All were sleeping peacefully.
            Sgt speaks few words but his actions were effective.
                Those who slept lengthwise in their tents were yanked from their beds by the feet.
            It wasn’t long before everyone was awake.

        That evening three Junction City men known for their prowess at poker came out to the camp
            Planned to acquire enough to retire in luxury
            When taps sounded a few of the more charitable guardsmen chipped in to buy them rides back to town.
            None returned for the rest of the time the guardsmen were in camp.

        As the days passed, the men suffered each night from jiggers as they slept in their tents on blankets on the ground.


June 5, 1911 – Unrelated to Camping - Three mechanicans from Detroit came through Kearney with a new model Packard 6-cylider 75-horsepower touring car. They had been testing the car by driving through Wyoming, Colorado and other western states and were on their way home.


– A leading Kearney business man had farm land on the Wood River near Glenwood.
        They have a summer cottage with sleeping porches; planned to stay until September.
        [no air conditioners then]

        The state fair was setting up family camping on the fairgrounds during the fair in Sept.
            A tent with cots, chairs, table, blankets and pillows would be available to rent.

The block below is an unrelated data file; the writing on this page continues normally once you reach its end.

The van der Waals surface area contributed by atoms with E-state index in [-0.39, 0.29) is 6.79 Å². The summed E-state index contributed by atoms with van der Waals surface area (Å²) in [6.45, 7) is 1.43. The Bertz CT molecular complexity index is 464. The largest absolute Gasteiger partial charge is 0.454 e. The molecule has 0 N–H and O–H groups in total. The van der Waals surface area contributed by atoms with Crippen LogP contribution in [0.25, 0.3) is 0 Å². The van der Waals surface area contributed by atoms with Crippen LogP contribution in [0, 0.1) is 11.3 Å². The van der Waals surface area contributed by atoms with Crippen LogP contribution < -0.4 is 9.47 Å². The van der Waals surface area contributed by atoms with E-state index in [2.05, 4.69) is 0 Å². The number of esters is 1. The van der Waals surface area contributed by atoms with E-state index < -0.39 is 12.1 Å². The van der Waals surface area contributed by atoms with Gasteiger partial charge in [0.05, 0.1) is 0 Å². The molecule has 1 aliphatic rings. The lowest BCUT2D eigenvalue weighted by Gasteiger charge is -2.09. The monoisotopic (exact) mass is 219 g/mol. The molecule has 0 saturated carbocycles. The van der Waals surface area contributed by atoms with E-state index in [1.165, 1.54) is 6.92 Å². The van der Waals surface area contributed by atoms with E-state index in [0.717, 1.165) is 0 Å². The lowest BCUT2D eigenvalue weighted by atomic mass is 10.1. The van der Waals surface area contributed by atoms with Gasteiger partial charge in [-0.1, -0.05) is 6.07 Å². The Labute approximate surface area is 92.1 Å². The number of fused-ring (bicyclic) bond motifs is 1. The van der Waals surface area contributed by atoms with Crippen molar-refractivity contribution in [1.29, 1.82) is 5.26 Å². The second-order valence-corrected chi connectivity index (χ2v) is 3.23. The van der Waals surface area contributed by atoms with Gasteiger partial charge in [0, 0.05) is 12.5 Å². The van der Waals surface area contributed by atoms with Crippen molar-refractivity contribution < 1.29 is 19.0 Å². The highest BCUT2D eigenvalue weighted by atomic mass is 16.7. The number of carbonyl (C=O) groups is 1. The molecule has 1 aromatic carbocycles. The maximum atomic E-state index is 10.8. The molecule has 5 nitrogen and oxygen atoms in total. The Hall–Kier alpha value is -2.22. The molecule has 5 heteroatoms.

1913 – [automobile growing in popularity]
        A Kearney dentist and his family left for a 2-3-week camping trip in Colorado


1914 – The Elks obtained Plum grove along the Wood River [east of Glenwood] for a camp to be used by their members this summer.
        The land owner has trimmed trees and has 6 acres of bluegrass available.
        The Elks’ steward made the camp his permanent headquarters overseeing activities and meals.
             Steward was an excellent cook and had meals for any number at any time.
        Besides fishing, campers may play tennis or golf.
        Tents were screened; Cots were provided but members had to bring their own blankets.
        Dining room and kitchen are built with a roof and screened sides.
            Canvas can be rolled down in case of storms.
        The formal opening of the camp, scheduled for June 4, was postponed when some of the paraphernalia
            [not described] had not arrived yet.

June 19, 1914 – The annual Nebraska Press Association meeting was held at Epworth Lake park where the editors and their families camped for a week.

July 3, 1914 – The Community Club was managing a boys’ and young mens’ camp at a location about a mile from Kearney. The location was chosen so those working in town could get to their jobs during the day and then spend evenings and nights at the camp. For those staying all day there would be tennis, baseball, boating, fishing, and swimming [sounds like they were along the Platte]. All boys under 17 had to join the Boy Scouts because the camp would be run in a military manner. The boys had to bring their own food [“eatables”], tents were free, but cots would be rented or they could bring their own.
        The camp was to open July 9th “at the canal north of the Boyle property,” on the west shore of Kearney lake.

Aug. 1914 – Fishing trip to the Loup brought back catfish. A group of young ladies spent a week camping at Glenwood.


June 4, 1915 – [another type of camper] Six tramps who had been camping on the east edge of Kearney where they had been raiding gardens.
        They were jailed and “may be given the chance to work for the city for a few days”


July 28, 1916 – Watering trees in the city was encouraged so they would not be lost like several years ago during a dry spell.